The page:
Customers can sign-up to access their account information and water use history online at www.venturawater.netor contact Ventura Water’s Customer Care at firstname.lastname@example.org (805) 667-6500.
I thought that water waste is prohibited. I see lots of neighbors who let their sprinklers run too long, causing the water to drain into the street. What is Ventura Water doing to prevent this from happening?
The Water Conservation Ordinance (Division 22 – Public Utilities – Chapter 22.170) in City of Ventura’s Municipal Code prohibits water waste. This includes activities such as: irrigation overruns, leaks, hoses without shut off devices, fountains not using recycled water, washing hard surfaces with water, serving of water in restaurants without being requested by customers, and any other activity that wastes water without reasonable purpose.
If water waste is identified, we recommend that neighbors look out for each other and talk directly to the neighbor or the business owner about the water waste issue. Since most irrigation systems are run early in the morning, many people are unaware until they receive their bill that there is a broken sprinkler or other leak problem. Alternatively, customers can report water waste online or contact Customer Care at email@example.com or (805) 667-6500 with the address and specific information about the problem.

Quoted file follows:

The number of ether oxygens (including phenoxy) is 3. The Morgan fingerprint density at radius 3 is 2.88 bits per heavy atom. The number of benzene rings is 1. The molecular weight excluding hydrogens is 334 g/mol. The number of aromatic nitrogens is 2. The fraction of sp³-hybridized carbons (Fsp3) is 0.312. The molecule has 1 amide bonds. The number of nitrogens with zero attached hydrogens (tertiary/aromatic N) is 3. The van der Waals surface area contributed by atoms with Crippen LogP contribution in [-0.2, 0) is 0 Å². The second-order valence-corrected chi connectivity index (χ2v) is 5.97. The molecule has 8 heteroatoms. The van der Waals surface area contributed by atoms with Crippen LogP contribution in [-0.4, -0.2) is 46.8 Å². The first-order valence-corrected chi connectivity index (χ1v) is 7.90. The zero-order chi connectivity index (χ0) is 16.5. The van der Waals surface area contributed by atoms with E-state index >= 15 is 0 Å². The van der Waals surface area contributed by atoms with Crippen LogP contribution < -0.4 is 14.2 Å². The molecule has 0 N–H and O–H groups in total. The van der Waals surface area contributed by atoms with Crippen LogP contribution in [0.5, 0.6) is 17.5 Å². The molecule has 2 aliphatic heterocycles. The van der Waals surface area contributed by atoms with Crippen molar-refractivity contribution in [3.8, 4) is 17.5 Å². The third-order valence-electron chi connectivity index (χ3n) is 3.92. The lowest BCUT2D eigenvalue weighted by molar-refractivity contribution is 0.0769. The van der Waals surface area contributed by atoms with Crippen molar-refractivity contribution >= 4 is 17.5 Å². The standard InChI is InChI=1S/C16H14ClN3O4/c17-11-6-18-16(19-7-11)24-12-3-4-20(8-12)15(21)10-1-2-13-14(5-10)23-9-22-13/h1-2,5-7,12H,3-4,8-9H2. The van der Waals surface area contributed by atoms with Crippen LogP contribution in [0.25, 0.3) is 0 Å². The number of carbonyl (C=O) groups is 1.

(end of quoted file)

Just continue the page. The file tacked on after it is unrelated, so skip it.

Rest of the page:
What is the City doing to reduce their water use?
Our Parks Department has been working to use water wisely for many years. During these dry conditions, watering priorities have been set for park irrigation use: sports fields (for safety reasons), high-visibility or aesthetic areas, and then low activity or passive areas. Some residents are noticing that the grass in many low activity parks areas has become brown. Also, the City uses a preventative maintenance strategy to identify and proactively repair leaks, and City facilities have been retrofitted over the years with low water use devices such as low flow toilets, automatic shutoff faucets and timers on showerheads. Window washing has also been reduced to once a year for City facilities. The Fire Department is limiting water used during training exercises and engine washing.
In California, we experience drought cycles regularly. What is Ventura’s long-term plan to make sure we have enough water in the future?